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2017 Conference

Abstract Number: 667 | ID: 2017-667

Prenatal Polybrominated Diphenyl Ether (PBDE) Exposure and Social Cognition at Age 14

Maria H. Harris(Center for Environmental Research and Children’s Health, School of Public Health, University of California at Berkeley, United States, mariaharris@berkeley.edu), Julianna Deardorff(Center for Environmental Research and Children’s Health, School of Public Health, University of California at Berkeley, United States), Kim G. Harley(Center for Environmental Research and Children’s Health, School of Public Health, University of California at Berkeley, United States), Katherine Kogut(Center for Environmental Research and Children’s Health, School of Public Health, University of California at Berkeley, United States), Asa Bradman(Center for Environmental Research and Children’s Health, School of Public Health, University of California at Berkeley, United States), Nina Holland(Center for Environmental Research and Children’s Health, School of Public Health, University of California at Berkeley, United States), Brenda Eskenazi(Center for Environmental Research and Children’s Health, School of Public Health, University of California at Berkeley, United States), Sharon K. Sagiv(Center for Environmental Research and Children’s Health, School of Public Health, University of California at Berkeley, United States)
Background/Aim: PBDEs may act as developmental neurotoxicants in humans, but epidemiologic findings to date on PBDE exposure and autism spectrum disorders (ASD) are very limited. Among young adolescents in the CHAMACOS (Center for the Health Assessment of Mothers and Children of Salinas) birth cohort study, we examined associations of prenatal PBDE concentrations with social cognition, a trait impaired in individuals with ASD.

Methods: We measured concentrations of four common PBDE congeners (BDE-47, 99, 100, 153) in blood collected from CHAMACOS mothers during the second half of pregnancy (in 2000-2002). When children were aged 14 years, parents completed the Social Responsiveness Scale, Second Edition (SRS-2), a rating scale of traits related to ASD. Using linear regression models, we examined associations of serum lipid-adjusted PBDE concentrations in relation to sex-standardized SRS-2 T-scores (population standard mean=50, standard deviation=10), with adjustment for language of SRS-2 administration (Spanish or English), child’s age at assessment, breastfeeding duration, household poverty, maternal characteristics (age, parity, education, country of origin, years in the United States, pre-pregnancy body mass index, and IQ), and measures of maternal depression and home environment.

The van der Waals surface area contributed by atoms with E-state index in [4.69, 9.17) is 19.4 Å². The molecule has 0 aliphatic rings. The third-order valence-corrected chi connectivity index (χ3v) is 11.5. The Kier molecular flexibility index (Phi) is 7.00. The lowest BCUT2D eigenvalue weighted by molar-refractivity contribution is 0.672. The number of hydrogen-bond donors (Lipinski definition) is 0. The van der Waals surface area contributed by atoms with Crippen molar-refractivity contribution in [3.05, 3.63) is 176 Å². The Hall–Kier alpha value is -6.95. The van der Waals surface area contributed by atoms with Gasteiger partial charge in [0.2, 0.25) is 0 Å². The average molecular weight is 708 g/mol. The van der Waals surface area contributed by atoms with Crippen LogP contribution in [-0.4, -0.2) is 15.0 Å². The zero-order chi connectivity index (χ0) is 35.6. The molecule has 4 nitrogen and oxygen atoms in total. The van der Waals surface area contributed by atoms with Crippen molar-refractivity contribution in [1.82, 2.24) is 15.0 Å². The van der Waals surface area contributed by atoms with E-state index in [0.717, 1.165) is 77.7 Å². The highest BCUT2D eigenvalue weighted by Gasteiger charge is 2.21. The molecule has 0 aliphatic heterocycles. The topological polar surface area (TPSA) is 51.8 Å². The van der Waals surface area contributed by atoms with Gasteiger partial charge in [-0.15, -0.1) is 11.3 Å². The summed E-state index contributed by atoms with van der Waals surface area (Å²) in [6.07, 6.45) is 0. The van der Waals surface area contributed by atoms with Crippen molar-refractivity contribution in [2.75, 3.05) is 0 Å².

Results: 170 participants with complete data were included. Median (25%-75%) serum lipid-adjusted PBDE concentrations were: 15.5 ng/g lipid (9.5-24.5) [BDE-47], 3.8 (2.5-6.4) [BDE-99], 2.5 (1.7-4.2) [BDE-100], 2.1 (1.4-3.6) [BDE-153]. SRS-2 T-scores ranged from 41-88 with a mean (standard deviation) of 55.7 (8.0). SRS-2 scores were somewhat higher (representing more autistic behaviors) among children whose mothers had higher concentrations of BDE-153 in pregnancy (β=2.3; 95% confidence interval: -1.7, 6.2 per 10-fold increase in maternal BDE-153 concentration), but were not associated with other measured PBDEs or the sum of the four measured PBDEs.

Conclusions: Among young adolescents living in a low-income agricultural community in California, we did not observe strong evidence of associations of prenatal PBDE concentrations with behaviors related to ASD.